Pneumonic Plague in a Dog and Widespread Potential Human Exposure in a Veterinary Hospital, United States

Paula A. Schaffer; Stephanie A. Brault; Connor Hershkowitz; Lauren Harris; Kristy Dowers; Jennifer House; Tawfik A. Aboellail; Paul S. Morley; Joshua B. Daniels


Emerging Infectious Diseases. 2019;25(4):800-803. 

In This Article


Several factors delayed the diagnosis of pneumonic plague, resulting in many potential exposures. Pneumonic plague is uncommon in dogs; most dogs with plague have bubonic or septicemic plague and signs of fever, lethargy, and peripheral lymphadenopathy.[1] The occurrence of this case during December was outside the predominant period of plague transmission in the Northern Hemisphere (April–October).[5] Of 89 animals with plague reported to CDPHE during 2008–2017, only 1 case (in a wild lynx) occurred in December. The mild winter in Colorado during 2017 might have prolonged activity of flea vectors, consistent with climate models that predict altered plague seasonality.[6] In humans, radiographic abnormalities typically include bilateral lobar changes;[7] in this dog, the accessory lung lobe was primarily affected on initial imaging, and this finding was interpreted as aspiration pneumonia. Histologically, pneumonic plague usually results in acute necrosuppurative, hemorrhagic pneumonia with obvious colonies of bacteria.[8] In this case, antibiosis might have resulted in the histologic absence of bacteria.

Matrix-assisted laser desorption/ionization time-of-flight mass spectrometry identified the isolate as Y. pseudotuberculosis with a high confidence score, but the species-level identification was considered suspicious. Y. pestis has been previously misidentified as Y. pseudotuberculosis, Pseudomonas luteola, and Acinetobacter lwoffii by automated systems[9] even when information for Y. pestis is present in databases. This isolate produced a strong peak at 3,061 m/z, which was present in spectra of the 5 Y. pestis isolates in the database and absent from Y. pseudotuberculosisspectra, likely corresponding to a Y. pestis biomarker previously described at 3,065 m/z.[10]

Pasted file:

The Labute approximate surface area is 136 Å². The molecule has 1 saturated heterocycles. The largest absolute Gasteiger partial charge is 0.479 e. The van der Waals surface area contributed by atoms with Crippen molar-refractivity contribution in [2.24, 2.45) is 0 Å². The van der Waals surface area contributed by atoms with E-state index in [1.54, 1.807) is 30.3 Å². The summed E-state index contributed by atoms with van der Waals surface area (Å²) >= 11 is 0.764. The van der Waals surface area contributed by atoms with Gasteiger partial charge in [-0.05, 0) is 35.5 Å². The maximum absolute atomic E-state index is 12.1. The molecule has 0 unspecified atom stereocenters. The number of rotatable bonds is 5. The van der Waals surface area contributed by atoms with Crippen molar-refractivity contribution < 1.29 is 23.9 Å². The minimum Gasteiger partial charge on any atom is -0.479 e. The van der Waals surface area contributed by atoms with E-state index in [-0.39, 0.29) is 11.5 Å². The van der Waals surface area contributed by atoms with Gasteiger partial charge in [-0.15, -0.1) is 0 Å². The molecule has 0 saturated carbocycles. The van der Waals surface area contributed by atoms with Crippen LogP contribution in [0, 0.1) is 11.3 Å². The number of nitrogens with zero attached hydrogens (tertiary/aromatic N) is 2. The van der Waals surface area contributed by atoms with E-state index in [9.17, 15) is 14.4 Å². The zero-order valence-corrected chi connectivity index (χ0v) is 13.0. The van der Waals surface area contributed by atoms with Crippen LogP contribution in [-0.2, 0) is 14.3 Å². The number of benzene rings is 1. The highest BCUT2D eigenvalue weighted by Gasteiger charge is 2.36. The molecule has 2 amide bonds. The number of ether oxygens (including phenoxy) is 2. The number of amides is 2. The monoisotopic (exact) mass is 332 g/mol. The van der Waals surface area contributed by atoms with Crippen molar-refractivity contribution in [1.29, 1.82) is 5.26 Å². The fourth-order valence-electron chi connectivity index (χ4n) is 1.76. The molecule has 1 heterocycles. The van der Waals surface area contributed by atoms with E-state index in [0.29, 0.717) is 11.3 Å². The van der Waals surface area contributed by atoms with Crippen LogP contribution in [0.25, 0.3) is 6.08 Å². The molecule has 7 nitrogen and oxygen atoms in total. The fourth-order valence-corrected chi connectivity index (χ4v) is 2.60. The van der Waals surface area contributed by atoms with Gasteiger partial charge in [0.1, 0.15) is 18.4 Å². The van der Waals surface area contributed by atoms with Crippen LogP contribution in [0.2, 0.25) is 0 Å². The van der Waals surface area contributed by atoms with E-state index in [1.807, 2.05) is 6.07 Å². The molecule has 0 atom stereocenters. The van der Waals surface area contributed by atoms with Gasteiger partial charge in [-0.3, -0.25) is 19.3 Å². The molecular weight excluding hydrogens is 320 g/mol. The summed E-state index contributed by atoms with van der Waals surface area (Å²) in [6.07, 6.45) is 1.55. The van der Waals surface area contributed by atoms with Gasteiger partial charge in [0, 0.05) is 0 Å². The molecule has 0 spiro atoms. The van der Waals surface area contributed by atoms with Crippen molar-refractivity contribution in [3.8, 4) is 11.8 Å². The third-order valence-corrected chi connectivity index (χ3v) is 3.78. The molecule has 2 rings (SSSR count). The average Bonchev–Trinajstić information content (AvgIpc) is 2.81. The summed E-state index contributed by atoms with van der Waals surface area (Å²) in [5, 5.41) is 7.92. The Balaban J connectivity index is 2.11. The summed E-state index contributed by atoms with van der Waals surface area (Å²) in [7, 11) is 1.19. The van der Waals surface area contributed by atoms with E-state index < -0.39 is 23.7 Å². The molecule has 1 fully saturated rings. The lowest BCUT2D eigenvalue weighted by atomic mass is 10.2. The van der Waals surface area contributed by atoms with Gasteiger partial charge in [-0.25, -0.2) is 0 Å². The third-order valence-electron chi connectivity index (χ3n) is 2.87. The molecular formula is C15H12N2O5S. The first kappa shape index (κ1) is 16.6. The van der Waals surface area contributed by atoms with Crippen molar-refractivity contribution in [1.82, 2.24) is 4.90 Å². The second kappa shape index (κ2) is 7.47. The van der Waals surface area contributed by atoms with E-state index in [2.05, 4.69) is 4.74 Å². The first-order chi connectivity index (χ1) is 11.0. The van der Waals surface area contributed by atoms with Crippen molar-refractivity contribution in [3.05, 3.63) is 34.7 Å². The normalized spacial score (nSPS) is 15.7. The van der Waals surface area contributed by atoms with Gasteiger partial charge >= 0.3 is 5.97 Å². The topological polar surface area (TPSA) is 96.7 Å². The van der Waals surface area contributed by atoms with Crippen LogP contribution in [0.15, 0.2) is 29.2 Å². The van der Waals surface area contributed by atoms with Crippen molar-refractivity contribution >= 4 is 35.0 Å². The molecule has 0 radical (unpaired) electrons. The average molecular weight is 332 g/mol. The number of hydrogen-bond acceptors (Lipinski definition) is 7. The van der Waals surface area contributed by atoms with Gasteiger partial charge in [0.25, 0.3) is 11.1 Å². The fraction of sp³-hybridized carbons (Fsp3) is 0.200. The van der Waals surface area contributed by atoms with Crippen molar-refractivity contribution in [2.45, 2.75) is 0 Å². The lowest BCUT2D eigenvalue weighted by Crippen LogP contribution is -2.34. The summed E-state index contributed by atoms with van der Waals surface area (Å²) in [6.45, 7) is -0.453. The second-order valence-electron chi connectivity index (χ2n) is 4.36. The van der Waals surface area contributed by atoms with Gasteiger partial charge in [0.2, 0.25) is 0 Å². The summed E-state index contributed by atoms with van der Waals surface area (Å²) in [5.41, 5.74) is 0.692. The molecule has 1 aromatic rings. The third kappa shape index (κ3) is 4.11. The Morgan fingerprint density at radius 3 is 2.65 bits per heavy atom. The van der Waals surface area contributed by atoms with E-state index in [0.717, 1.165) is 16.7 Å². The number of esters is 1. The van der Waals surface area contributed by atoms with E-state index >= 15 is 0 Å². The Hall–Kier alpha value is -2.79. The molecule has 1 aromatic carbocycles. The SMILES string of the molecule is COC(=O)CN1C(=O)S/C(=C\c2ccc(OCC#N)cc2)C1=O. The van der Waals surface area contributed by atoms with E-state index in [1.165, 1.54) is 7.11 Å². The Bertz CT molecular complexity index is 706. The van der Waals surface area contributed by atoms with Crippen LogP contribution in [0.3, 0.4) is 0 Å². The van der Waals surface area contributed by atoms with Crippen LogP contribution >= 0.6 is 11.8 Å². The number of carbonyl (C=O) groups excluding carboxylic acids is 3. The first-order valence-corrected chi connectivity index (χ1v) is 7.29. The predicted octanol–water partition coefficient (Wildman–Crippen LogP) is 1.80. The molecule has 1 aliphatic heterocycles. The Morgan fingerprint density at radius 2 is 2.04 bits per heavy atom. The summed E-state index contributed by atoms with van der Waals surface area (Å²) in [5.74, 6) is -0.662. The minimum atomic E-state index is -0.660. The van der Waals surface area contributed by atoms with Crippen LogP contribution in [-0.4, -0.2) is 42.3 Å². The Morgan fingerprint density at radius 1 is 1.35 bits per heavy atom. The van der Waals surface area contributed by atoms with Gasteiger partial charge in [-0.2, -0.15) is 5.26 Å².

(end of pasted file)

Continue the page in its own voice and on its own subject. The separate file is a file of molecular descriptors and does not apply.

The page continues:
At the time of this incident, CSU-VTH infection control standard operating procedures stressed suspicion of plague in cats and minimized the presence of this disease in dogs. Criteria for designating patients as high-risk plague suspects were opportunity for exposure (including geography and season), fever, and enlarged peripheral lymph nodes. Although the dog was febrile and had interacted with a prairie dog, the species, lack of peripheral lymphadenopathy, and nonseasonal presentation resulted in low-risk designation. Standard operating procedures are being updated to emphasize that dogs might be affected with plague year round and that lymphadenopathy might not be present. Isolation and plague testing for all dogs with pneumonia is not feasible, but increased suspicion of patients with hemoptysis might be appropriate. A relatively rare finding in dogs,[11] hemoptysis was present in this dog, as well as in 2 other previously reported cases of canine pneumonic plague.[12,13]

This unique case highlights the public health response challenges in a large teaching institution. Veterinary workers are at increased risk for infection with zoonotic diseases,[14] and exposure to infectious agents is an occupational stressor with potential emotional toll.[15] Veterinary hospital administrations should educate staff about zoonotic hazards, mitigate exposures, and communicate rapidly to personnel when potential exposures occur. The communication process in place at the CSU-VTH for zoonotic exposures has historically been used in small-scale events. The extensive potential exposures in this instance highlighted the shortcomings of the process for reaching large numbers of persons. These problems are being addressed through development of frequently updated email listservs and telephone lists. Computerized logs may also be useful for documenting contact with patients with historical and syndromic factors consistent with potential zoonoses.

In summary, pneumonic plague, although rare, should be considered in dogs that have fever and respiratory signs with potential exposure in disease-endemic areas, regardless of season and lobar distribution. Efficient zoonotic disease communication and response plans should be prepared for large-scale events.